I started making the most ridiculous rookie mistakes at these jobs, even though I KNEW better. I was completely and totally disconnected. The only thing that made the long, hectic hours of kitchen work tolerable, the only thing that mitigated the toxic kitchen culture and night shifts and drinking and addictions and shit pay and strife was putting out good, no, great food, striving for something great and beyond myself, learning, pushing and yearning. When I don’t care about something, I truly half-ass it. I don’t intend to. I want to do well at everything I do, but as somebody who was already a late comer to the kitchen game, I felt pretty sorry for myself for getting sidetracked. An untimely end to a relationship left me homeless in Toronto and moving back to the shithole of a city I still fucking despite and leaving behind my good job. I guess I could have chosen to stay and find a new apartment in my price range and soldier on, but it seemed unthinkable to stay as an “I” where I had so long been a “we” and I instead chose to bail and kick any of the remaining bricks of stability from beneath myself and spitefully try to find rock bottom.

At one job, at one of those ‘good’ restaurants in Guelph, I was hired on at the same time as a male cook with about the same amount of experience as myself. He was paid more hourly and given more hours. I started getting shifts in the dish pit. I am not above doing dishes- no cook or chef should be- but being regularly scheduled for them when all of the male line cooks stayed in their stations on the line really pissed me off. The final straw came when the manager, who truly had no idea about how to run a restaurant, said “Well, women are more organized,” as explanation. Never was there such a surly dishwasher as I.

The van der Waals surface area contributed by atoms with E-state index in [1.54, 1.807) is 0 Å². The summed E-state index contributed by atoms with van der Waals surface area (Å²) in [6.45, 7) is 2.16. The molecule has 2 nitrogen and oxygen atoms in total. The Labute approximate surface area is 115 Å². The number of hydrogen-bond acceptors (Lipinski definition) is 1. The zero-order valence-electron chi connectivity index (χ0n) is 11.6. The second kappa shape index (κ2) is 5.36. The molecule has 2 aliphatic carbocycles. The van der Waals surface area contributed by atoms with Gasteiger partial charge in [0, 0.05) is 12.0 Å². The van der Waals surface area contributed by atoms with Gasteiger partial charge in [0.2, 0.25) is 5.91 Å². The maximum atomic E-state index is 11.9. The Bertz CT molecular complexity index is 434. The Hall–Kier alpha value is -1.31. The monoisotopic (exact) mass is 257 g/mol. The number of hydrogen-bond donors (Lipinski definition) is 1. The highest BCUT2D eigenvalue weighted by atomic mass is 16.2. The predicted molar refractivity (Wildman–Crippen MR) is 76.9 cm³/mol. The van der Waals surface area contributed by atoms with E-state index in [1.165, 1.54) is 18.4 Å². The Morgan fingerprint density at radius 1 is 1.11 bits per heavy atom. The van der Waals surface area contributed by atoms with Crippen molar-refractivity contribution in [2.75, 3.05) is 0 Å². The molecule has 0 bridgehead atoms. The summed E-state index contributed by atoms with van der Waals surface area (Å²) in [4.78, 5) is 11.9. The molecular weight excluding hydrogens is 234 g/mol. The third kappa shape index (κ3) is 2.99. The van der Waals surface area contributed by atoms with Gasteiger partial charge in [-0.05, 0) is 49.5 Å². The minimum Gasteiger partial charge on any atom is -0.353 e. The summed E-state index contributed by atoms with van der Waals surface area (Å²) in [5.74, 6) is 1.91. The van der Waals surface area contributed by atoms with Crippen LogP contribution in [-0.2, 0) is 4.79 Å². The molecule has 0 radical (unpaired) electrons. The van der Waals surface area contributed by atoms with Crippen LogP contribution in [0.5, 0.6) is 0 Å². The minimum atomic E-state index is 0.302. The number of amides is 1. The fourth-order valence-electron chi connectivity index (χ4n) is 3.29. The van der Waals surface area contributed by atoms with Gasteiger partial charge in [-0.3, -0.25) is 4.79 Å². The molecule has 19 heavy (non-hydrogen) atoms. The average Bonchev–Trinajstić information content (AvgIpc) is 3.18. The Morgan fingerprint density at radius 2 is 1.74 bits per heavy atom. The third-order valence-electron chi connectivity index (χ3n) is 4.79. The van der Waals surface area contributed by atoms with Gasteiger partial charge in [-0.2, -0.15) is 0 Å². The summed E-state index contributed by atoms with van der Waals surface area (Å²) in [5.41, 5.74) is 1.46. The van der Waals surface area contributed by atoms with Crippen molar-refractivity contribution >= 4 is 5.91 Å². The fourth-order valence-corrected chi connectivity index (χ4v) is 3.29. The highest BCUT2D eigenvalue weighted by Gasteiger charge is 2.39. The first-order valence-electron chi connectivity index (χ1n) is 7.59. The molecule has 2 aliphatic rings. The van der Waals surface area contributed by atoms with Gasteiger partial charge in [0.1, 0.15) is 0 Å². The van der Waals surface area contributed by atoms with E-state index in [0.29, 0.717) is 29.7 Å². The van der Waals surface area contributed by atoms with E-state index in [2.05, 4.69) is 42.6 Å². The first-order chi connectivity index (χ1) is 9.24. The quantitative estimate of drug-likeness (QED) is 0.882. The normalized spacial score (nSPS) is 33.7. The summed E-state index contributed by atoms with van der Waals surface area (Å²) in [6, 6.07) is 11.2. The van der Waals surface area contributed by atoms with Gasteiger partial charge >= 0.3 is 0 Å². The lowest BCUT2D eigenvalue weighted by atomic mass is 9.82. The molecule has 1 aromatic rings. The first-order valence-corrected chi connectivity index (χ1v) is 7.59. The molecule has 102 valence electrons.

I was asked to do things that completely went against every philosophy of cooking I had ever learned. “Pre-plate that salad, I want it asap!” Not only was I not trusted to be able to manage a relatively easy salad station, but told to plate things long before their counterparts were ready, then leave them to wilt and cool and congeal under lamps. Disconnect. No longer caring and knowing how low the standard was to keep my job, I checked out. I let my knives go dull and neglected to hone them. I was sloppy in my prep and slow on the line. I texted photos of awful dishes to former co-workers and we viciously tore them apart. Jamie’s standards and intense communication of displeasure kept me on my toes and striving to be faster, more precise, more intuitive, better at my job.

Another day, I was showing another cook how to plate a new dish, a fucking embarrassing combination of poorly cooked duck that came pre-cooked in a BAG and was reheated to order and a mish-mash of other completely uncomplimentary and extraneous ingredients. “You put this shit on the plate, then you put this other shit on top. Then-” indicating the gelatinous glob of flesh claiming to be duck confit, “you put this garbage on top. Then you garnish it with some of this shit.” The head chef stood observing on the other side of the pass, a detail which had escaped my attention.  I burned bridges at every restaurant I worked at in Guelph, and the part of me that actually is a workaholic and has pride in my reliability and steadfastness regrets that. “I should learn from every situation I find myself in and take everything I can out of it,” I think. But when a corpulent owner of a bad restaurant serving powdered Hollandaise comes in the kitchen, does a shot of the gravy that his son, the ‘chef’, made, and then proceeds to bellow about how I need to take pride in my work, I will take off my apron, gather my knives and leave, every time.